Carbohydrate counting (aka “carb counting”) is most often prescribed for diabetics. However, when following a carb counting diet you can make choices to promote lower cholesterol levels, reducing heart disease risk.
Carb counting is used to control blood glucose levels. The goal with carb counting is to keep your intake of carbohydrates consistent from meal to meal, day to day. To be clear, with carb counting, you count the number of carbohydrates consumed, not the number of calories.
A carb counting diet is prescribed for diabetics depended on insulin, because insulin dosage is determined by the number of carbohydrates consumed.
Most foods contain carbohydrates, with the exception of fats and fresh meats. You need to refer to food labels frequently to know how many carbohydrates are contained in one serving and what equals one serving.
Omega-3 fatty acids, like EPA and DHA, which are found in fish oil supplements, are clinically proven to help reduce inflammation. This means taking fish oil supplements regularly can prevent a host of health problems, including high blood pressure and heart disease. The team at Reviews.com spent weeks testing 184 of the most common over-the-counter fish oil supplements on the market. They consulted doctors and nutrition experts to see what their recommendations were, then used multiple third-party labs to assess each brand’s potency, purity, and freshness. They also consulted with the Marine Stewardship Council to verify which supplements were the most responsibly and sustainably made!
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The development of heart disease is associated with many risk factors. LDL cholesterol level is often used to determine if preventative treatment is needed, such as medication to lower levels in an effort to prevent heart disease.
However, research indicates LDL cholesterol alone is not necessarily a good determinant of risk. LDL particles vary in their content, size, and density. Not all LDL particles impact heart disease risk in the same way.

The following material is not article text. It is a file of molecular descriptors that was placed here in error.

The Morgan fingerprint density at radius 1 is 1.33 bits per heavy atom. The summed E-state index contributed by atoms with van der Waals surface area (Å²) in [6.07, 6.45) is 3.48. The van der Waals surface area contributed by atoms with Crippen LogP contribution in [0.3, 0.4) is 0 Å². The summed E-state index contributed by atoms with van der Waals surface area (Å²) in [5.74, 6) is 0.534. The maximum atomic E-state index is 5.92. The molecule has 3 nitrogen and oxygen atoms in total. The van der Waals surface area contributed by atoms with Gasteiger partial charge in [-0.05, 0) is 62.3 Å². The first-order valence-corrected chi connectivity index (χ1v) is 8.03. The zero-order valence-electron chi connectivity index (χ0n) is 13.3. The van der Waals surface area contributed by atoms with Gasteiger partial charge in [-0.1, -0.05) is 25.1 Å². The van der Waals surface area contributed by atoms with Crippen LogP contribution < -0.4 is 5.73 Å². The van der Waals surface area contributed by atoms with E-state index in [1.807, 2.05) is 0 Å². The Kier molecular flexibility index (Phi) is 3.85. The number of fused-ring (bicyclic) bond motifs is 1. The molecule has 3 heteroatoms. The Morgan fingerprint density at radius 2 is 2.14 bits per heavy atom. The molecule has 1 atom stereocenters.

LDL particles come in two main sizes: Large, fluffy particles and small, dense particles.
I had these particles explained to me once by picturing dump trucks on a highway. This helped me visualize the role of these different particles. Hopefully it’ll help you…
Picture the large, fluffy particles to be five large trucks transporting a full load on the highway. Now picture small, dense particles to equal twenty small, trucks with a full load on the highway. It takes twenty small trucks to carry the same load five large trucks can transport.
The more “trucks” (ie particles) in your system, the greater your heart disease risk.
Hence the reason it is beneficial to have large, fluffy particles (ie trucks that can carry a lot in fewer loads) versus small, dense particles (ie more trucks to carry the same load).
A sudden and sometimes fatal occurrence of coronary thrombosis, typically resulting in the death of part of a heart muscle. ~ Oxford dictionary
The heart muscle requires oxygen to survive. When oxygenated blood flow to the heart muscle is cut off or severely reduced a heart attack occurs. Blood flow can be cut off or severely reduced by the build-up of arterial plaque. This build up eventually causes arteries to narrow and potentially close completely. This is a slow process known as atherosclerosis.